Targeting Senescence in Lung Cancer: Novel Cancer Preventative and Therapeutic Opportunities

Targeting Senescence in Lung Cancer: Novel Cancer Preventative and Therapeutic Opportunities

Daniel Muñoz-Espín

Early Cancer Institute, University of Cambridge (Co-Director of CRUK Cambridge Centre Thoracic Cancer Programme Department of Oncology)

Date: 01/06/2023
Time: 12:30
CIC Lecture Hall
Host: Xosé R. Bustelo
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Cellular senescence is a response to oncogene activation and therapy-induced genotoxic stress causing a stable cell cycle arrest. Importantly, recent evidence points to senescence and its associated inflammatory secretory phenotype (SASP) as a potential contributor to a variety of tumour-promoting activities and treatment resistance, although its impact in lung cancer development remains largely unknown.

Recently, by functional, confocal microscopy and scRNAseq analyses, we have found and dissected specific populations of the lung tumour microenvironment (TME), in particular immune system populations and vascular cells generating a niche of immunosuppression that facilitates lung cancer onset and progression. In vivo analyses eradicating TME senescent cells by pharmacogenetic and pharmacological approaches significantly reduces the tumour burden. Interestingly, these populations of tumour-promoting senescent immune system cells are conserved in naturally-aged mice.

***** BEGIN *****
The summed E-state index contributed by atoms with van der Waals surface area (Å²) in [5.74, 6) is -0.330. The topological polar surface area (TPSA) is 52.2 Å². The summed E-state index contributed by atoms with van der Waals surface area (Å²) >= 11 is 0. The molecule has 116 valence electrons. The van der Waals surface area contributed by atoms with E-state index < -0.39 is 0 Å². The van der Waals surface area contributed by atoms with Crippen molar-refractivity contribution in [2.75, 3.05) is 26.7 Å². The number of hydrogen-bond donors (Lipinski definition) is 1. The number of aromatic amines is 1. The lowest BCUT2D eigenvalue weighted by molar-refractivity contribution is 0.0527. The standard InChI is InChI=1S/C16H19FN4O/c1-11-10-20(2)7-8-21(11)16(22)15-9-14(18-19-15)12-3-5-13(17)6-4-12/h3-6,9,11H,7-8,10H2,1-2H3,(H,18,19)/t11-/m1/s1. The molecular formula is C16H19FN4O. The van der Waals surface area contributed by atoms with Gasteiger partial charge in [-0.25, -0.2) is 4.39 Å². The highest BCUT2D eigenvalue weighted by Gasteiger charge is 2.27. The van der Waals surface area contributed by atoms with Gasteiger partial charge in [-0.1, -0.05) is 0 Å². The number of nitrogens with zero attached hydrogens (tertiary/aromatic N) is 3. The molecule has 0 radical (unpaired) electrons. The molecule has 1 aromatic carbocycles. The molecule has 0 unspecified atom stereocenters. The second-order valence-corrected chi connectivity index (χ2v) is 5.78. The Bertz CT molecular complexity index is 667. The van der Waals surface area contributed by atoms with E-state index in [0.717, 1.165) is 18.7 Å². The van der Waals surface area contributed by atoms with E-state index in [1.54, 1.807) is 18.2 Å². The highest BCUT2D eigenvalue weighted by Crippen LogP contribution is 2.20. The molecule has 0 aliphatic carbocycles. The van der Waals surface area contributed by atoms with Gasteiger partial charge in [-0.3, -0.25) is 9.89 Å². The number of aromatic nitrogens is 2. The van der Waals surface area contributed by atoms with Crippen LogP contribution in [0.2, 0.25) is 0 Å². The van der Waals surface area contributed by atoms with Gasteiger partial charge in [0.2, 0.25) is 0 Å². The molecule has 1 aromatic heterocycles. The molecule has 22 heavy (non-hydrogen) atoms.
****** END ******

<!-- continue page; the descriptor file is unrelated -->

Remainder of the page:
In advanced adenocarcinomas, we have dissected the impact of different standard of care chemotherapies and show that chemo-induced SASP leads to and increased rate of proliferation, migration, metabolic rewiring and gain of malignant traits in recipient lung cancer cells. In vivo analyses demonstrate that chemotherapy-induced senescent cells strongly promote tumour progression in xenografts, orthotopic transplantation and endogenous KRASG12V-driven models of lung cancer. RNAseq profiling and proteomics analyses allowed us to identify the molecular mechanisms and key tumour-promoting SASP factors driving these effects. Concomitant pharmacologic inhibition of the responsible signalling pathways significantly prevented tumour-promoting effects driven by chemo-induced senescence and increased survival in mice.

Our results, additionally validated with human tissue samples, provide insights into the tissue microenvironment landscape, crucial cellular types contributing to the initiation, progression, and relapse of lung cancer, and their underlying mechanisms. These studies open potential therapeutic avenues, including cancer preventative strategies and combination therapies, for the management of lung cancer.